REVIEW - Java 2 in plain English


Java 2 in plain English


Brian Overland, Michael Morrison



Wiley (2001)




Victor Kirk


August 2001



Before I dive into this book's bad points, a physical description of the book is in order. The book is split into two sections, a reference section and a tutorial section. The reference section is the largest section with just over 500 pages of the book's 700 pages. It is not intended to be a learning Java book, but as a supplement (the book's claim that it useful to veteran Java developers is just plain wrong).

Within the reference section there are 350 pages devoted to regurgitating information about the core Java API. This information can also be found in the documentation that is provided for download or viewing on Sun's web site. There is absolutely no value added here and in most cases is less detailed than Sun's documentation. In some cases (

for example), no information is given and the reader is told to actually visit the JavaSoft web site. As far I am concerned this is 350 pages wasted.

The rest of the reference is devoted to short descriptions of keywords and concepts. Unfortunately, many of these descriptions are inaccurate, ambiguous and just plain worthless. Portions of this book seem to have been written in total isolation from a compiler, never mind actual practical Java development. A good example is the treatment given to class member visibility.

Class member visibility is obviously a fundamental concept. Its poor treatment suggests that the authors have either, a poor understanding of the language, or created a list of things they should cover and crossed it off when they wrote something. When discussing the modifiers available for class variables and methods (pages 70 and 100), the book describes 'private protected', something neither I, nor my compiler have ever heard of. Member access is given poor coverage throughout the book. Appendix B gives two differing descriptions for private keyword. The class keyword section in the reference (pg. 34) mentions that Java's default visibility is not private like C++, but fails to state what the default visibility is. In fact package visibility (the default) is never explicitly mentioned anywhere in the book. Finally ALL of the code samples throughout the whole book fail to use any visibility modifiers other than public, everything else is left as default.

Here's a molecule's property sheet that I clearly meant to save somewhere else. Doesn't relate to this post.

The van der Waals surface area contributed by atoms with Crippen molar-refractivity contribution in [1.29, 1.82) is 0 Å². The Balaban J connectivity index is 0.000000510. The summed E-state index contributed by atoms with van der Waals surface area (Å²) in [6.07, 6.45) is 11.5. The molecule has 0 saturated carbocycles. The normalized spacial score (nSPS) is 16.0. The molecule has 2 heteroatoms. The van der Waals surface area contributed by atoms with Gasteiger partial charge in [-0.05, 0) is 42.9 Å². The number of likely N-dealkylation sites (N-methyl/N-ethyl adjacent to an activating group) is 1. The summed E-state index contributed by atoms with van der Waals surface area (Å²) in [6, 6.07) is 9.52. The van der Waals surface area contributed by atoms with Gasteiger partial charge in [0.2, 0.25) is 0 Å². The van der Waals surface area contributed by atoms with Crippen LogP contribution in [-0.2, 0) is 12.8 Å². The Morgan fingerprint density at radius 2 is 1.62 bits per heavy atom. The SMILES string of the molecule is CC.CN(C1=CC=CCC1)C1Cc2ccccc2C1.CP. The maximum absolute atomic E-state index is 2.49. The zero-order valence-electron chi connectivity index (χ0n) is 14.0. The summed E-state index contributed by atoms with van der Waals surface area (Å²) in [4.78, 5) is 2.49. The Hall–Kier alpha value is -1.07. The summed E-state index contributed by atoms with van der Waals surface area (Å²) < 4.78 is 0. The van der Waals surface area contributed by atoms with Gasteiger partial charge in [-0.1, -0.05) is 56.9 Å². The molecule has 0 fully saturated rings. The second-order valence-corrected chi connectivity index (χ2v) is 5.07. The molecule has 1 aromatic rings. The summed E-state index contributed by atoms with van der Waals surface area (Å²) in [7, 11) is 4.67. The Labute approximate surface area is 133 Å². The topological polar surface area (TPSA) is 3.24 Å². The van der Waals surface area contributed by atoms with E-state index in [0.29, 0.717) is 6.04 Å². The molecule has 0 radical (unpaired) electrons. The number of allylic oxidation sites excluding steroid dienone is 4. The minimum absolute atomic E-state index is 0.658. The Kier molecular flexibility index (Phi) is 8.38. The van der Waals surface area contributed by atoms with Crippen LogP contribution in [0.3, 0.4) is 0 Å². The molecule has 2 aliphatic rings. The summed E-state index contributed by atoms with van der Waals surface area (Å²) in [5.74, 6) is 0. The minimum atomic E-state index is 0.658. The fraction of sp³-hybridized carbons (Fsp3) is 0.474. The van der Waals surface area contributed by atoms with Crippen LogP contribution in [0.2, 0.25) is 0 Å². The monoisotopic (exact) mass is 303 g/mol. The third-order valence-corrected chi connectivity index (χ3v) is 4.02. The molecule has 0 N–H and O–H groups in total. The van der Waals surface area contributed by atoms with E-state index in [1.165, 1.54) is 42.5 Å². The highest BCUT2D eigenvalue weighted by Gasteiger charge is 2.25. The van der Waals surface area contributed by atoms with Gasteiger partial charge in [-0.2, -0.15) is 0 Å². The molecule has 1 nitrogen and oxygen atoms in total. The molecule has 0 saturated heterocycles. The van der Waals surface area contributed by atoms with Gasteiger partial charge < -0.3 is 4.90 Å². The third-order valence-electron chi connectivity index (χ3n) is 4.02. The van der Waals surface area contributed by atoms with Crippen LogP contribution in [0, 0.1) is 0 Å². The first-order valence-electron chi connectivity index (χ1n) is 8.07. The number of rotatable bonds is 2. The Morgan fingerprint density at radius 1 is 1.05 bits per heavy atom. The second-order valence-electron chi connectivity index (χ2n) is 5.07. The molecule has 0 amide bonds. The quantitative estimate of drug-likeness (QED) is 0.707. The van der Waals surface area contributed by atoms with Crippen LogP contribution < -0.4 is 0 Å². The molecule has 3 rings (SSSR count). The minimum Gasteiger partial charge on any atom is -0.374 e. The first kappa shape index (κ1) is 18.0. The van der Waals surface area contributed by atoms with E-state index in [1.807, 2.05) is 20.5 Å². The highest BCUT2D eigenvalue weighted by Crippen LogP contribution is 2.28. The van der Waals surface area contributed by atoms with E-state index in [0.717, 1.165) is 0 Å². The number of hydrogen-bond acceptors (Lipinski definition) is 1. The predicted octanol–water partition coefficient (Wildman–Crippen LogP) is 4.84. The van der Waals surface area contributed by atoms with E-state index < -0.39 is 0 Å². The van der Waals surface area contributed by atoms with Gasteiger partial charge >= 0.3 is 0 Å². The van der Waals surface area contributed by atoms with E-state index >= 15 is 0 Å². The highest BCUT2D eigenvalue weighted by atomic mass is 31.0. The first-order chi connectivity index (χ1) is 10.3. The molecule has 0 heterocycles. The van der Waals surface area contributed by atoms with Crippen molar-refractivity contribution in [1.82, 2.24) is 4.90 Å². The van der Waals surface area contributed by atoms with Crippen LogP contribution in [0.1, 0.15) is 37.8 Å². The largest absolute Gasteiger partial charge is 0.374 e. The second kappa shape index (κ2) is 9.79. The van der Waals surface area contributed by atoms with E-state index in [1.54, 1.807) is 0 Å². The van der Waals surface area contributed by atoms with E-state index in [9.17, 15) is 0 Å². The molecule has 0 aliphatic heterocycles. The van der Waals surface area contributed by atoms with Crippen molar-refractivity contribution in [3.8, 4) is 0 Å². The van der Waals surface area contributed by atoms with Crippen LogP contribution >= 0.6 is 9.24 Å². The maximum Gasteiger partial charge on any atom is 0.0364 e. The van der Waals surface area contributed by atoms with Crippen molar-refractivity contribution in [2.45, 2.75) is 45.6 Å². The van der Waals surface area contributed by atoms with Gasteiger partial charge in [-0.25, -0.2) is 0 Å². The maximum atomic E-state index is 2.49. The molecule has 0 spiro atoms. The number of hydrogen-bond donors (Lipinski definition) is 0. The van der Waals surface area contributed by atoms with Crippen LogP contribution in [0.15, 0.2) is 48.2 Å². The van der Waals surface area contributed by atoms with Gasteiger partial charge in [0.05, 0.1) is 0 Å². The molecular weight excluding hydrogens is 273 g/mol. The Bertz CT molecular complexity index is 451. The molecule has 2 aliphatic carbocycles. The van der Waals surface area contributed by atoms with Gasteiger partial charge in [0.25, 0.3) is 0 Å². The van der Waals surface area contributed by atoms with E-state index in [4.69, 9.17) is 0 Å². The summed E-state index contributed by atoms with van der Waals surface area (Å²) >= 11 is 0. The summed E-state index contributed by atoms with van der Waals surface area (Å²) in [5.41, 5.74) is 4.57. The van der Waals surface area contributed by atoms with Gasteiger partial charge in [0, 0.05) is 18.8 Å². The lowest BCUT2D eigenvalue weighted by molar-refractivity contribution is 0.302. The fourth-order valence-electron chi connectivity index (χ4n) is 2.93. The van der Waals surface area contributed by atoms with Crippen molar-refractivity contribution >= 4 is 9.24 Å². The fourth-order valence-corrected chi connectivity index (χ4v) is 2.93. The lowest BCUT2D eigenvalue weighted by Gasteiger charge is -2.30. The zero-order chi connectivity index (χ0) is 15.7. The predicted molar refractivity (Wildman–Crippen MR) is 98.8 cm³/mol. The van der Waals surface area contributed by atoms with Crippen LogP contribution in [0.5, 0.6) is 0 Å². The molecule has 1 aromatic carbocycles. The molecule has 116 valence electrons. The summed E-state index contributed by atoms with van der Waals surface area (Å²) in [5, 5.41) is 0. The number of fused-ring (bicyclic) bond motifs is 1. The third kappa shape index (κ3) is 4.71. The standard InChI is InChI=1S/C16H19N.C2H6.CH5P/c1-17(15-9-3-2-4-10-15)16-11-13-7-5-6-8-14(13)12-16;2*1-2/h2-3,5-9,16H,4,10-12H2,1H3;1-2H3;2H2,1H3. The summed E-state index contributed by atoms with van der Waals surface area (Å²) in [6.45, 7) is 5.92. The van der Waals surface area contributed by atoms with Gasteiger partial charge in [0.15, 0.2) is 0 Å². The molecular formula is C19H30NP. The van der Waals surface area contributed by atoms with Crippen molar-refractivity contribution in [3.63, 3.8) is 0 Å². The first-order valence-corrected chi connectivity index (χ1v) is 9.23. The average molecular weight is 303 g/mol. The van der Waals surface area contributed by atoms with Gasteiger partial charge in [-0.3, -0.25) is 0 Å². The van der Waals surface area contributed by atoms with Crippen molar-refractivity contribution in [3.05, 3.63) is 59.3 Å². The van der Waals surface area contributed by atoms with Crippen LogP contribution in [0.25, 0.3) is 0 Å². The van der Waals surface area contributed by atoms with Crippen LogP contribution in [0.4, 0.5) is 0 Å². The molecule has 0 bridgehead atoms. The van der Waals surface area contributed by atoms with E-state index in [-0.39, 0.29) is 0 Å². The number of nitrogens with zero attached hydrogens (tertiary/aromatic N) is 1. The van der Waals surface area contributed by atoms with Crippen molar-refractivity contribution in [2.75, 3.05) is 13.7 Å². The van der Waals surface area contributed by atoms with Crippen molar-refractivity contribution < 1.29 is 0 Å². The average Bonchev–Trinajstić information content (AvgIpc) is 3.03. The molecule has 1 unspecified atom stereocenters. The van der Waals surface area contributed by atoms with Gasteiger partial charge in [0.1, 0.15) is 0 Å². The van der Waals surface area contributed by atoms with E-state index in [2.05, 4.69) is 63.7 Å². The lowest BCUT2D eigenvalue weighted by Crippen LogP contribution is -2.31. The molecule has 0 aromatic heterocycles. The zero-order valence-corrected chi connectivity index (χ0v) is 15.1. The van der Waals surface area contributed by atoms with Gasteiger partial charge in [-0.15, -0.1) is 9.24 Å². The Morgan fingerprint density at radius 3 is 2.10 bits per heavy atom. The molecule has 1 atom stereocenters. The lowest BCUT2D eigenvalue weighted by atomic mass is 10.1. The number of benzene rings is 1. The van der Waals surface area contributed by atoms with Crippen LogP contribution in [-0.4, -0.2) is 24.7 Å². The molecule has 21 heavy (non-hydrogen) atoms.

Other fundamental concepts given poor treatment are; inner classes, anonymous classes, events, threads and exception handling.

When talking about inner classes, they give the impression that they cannot be used outside of the class they are part of. An example is given demonstrating this, with no explanation why (and is, of course, wrong).

They completely fail to mention anonymous classes, something which is very important for practical development. Events are given a significant proportion of one of the tutorials, but this does nothing but list a few interface methods and give a short code snippet to demonstrate how to derive from an Adapter.

The thread material is dismal, anyone using this will soon have problems. Threads are discussed in the tutorial in the context of animation. Within the tutorial the use of the synchronised keyword is not even used, never mind mentioned. The reference section does not mention the possibility of synchronising on static members, or what this entails. Nor is there any mention anywhere in the book of the common problems and pitfalls associated with multithreaded applications.

The code examples throughout the reference part of the book tend to be trivial and rarely go past the process of instantiating objects. I appreciate that the book is trying to present the material in a simple manner, but if the code doesn't add anything why provide it? The code provided in the tutorial section code is generally poor and would fail most unit inspections, e.g. files are opened, but not closed.

The authors' attitude to exception handling is shocking. Catch blocks only tend to contain a single semi-colon, however they may stretch themselves and add a

. If exception handling obscures the issue I think a comment would be much better, otherwise readers will adopt this style in their own code.

On the whole this book is very poor and leaves much to be desired. A lot of the book leaves you wondering if the authors have actually ever used Java. I seriously doubt they have ever done any professional software development using the language. You can find a complete replacement and a whole lot more from the same place you probably picked up your compiler from,

Book cover image courtesy of Open Library.

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